QUT scientists’ computer simulation a game-changer for fruit and veg processing

Scientists at Brisbane’s Queensland University of Technology (QUT) have collaborated with Sri Lankan researchers to develop a cost-effective way to predict drying times for fruit, vegetables and other plants.

The Australia-Sri Lanka project team, led by Dr Charith Rathnayaka, a computational scientist in QUT’s Faculty of Science and Engineering, and supervised by QUT’s Professor YuanTong Gu, developed a computational model that simulates the micromechanics of single plant cells undergoing drying. or dehydration.

They chose much-studied apples as their representative experimental plant food material.

A Queensland-Sri Lanka research team has developed a cheaper, faster, better way to ascertain the optimal drying time for fruit and veg – using apples as their trial produce. Credit: Shutterstock

The trial findings

The trial apples were dried and imaged simultaneously, then compared with predictions of optimal dryness made on the basis of computer simulations.

Experimental data revealed the tissue of the drying apple in microscopic detail, enabling the scientists to see the differences at all points between ‘fresh’ and ‘extremely dried’ conditions (with the resulting imagery featured in the journal Soft Matter).

The team’s meshfree-based computational model demonstrated conclusively its ability to simulate ‘the behaviour of stress and strain in a plant cell being compressed at different levels of dryness’.

The implications

“By developing the computational model, it is possible to estimate how the cells are being damaged when they are being processed for preservation, storage or packaging,” Dr Rathnayaka explained to QUT News.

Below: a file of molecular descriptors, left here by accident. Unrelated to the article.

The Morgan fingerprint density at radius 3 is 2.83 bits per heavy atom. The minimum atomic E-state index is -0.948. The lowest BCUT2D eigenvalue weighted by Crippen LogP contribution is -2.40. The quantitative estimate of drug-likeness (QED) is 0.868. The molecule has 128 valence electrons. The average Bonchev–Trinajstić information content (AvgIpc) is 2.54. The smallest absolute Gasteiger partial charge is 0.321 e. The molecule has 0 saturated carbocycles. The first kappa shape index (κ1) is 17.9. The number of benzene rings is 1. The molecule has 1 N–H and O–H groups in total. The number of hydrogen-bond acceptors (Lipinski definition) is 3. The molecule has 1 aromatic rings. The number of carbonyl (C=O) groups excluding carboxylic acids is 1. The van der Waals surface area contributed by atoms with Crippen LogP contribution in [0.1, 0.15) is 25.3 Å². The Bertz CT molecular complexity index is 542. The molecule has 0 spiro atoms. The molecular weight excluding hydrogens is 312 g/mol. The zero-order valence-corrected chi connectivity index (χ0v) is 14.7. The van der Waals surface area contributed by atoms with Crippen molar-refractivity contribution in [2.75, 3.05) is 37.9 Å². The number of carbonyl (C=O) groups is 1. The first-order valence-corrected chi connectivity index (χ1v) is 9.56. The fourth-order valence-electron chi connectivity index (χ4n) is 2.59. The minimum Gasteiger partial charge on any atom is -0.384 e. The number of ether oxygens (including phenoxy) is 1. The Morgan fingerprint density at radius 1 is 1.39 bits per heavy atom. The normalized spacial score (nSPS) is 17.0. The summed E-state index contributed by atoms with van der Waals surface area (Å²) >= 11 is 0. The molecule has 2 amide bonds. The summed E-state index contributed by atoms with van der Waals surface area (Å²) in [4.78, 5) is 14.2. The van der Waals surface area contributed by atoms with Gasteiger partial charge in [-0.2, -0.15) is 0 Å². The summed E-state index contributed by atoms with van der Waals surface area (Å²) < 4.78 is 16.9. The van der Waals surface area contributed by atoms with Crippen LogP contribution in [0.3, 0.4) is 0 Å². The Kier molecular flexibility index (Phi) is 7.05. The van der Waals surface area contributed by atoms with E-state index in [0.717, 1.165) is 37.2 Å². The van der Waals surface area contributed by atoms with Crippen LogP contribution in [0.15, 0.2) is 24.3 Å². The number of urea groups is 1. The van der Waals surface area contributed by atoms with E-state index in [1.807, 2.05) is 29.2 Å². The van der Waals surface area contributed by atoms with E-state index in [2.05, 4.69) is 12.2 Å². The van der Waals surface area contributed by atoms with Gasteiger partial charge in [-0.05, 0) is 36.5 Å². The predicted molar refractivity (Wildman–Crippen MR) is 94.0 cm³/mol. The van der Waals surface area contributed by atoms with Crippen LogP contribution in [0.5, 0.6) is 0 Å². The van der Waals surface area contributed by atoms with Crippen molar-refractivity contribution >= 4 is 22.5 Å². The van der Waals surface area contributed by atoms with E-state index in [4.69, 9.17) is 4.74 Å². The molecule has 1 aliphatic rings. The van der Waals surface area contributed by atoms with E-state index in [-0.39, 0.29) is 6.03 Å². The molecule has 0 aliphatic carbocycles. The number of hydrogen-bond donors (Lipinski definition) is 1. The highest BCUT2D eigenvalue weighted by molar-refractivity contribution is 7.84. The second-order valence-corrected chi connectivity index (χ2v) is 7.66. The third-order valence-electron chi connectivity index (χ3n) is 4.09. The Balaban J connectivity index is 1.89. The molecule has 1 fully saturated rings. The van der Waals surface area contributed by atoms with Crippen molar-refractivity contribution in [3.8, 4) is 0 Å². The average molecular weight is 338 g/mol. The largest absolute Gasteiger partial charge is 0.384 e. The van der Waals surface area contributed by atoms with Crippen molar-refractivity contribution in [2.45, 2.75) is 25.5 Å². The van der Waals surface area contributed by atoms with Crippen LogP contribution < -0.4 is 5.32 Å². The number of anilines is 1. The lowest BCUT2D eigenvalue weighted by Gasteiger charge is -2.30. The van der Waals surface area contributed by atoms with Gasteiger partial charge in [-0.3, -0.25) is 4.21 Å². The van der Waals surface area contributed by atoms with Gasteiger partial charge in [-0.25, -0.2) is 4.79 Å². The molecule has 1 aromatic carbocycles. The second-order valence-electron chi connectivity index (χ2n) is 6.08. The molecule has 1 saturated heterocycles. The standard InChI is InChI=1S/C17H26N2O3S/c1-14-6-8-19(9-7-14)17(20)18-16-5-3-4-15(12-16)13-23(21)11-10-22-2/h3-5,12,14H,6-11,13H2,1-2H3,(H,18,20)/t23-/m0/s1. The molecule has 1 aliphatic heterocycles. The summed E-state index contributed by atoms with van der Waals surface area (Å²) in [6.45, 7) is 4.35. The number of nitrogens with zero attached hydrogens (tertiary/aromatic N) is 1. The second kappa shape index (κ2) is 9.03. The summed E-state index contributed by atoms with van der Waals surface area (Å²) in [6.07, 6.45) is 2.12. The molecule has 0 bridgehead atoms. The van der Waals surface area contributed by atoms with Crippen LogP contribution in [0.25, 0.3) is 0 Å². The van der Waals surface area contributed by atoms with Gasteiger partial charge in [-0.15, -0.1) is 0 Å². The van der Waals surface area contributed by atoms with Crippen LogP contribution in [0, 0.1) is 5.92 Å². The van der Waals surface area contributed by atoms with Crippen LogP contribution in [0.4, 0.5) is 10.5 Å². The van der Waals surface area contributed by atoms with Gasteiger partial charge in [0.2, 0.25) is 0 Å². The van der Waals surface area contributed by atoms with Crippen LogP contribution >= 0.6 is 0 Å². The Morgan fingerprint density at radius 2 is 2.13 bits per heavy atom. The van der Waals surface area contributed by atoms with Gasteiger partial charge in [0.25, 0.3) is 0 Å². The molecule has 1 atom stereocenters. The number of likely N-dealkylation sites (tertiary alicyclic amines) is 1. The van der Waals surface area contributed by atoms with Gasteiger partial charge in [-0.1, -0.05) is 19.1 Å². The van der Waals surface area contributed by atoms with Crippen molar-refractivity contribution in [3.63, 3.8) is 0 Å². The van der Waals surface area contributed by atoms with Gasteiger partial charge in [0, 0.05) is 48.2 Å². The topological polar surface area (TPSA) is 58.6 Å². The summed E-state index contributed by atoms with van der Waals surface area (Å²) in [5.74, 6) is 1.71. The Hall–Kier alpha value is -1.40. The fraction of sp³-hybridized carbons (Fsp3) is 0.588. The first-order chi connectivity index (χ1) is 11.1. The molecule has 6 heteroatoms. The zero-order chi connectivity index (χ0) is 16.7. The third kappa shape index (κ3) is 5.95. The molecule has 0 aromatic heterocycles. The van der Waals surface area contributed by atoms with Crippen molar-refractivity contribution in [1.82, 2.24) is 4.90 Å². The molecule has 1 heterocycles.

“This innovation has the potential to influence the future of food-drying processes globally in terms of reducing cost, optimising food processing, energy conservation and increasing dried-food shelf life,” he said.

Dr Rathnayaka said the study’s findings, published recently in academic journal PLOS One, could lead to better designs for the industrial drying of fruits, vegetables or any other plant biological material.

The tool makes it simpler to predict optimal drying times for specific types of fruit and vegetables, helping processors determine precisely how long to dry fresh produce to preserve its nutritional qualities and aesthetic appeal.

The computational model could also help those harvesting and processing produce under extreme climatic conditions. The model enabled accurate evaluation and prediction of various plant-food tissues’ resistance to drought and/or heat. Hence, it could be used to ascertain a crop’s likely performance during periods of drought and extreme heat events.

The research was co-authored by Dr Chaminda Karunasena from the University of Ruhuna in Sri Lanka, Dr Chathura Wijerathne from Uva WEllassa University, Badulla, Sri Lanka, and Dr Wijitha Senadeera from the University of Southern Queensland.

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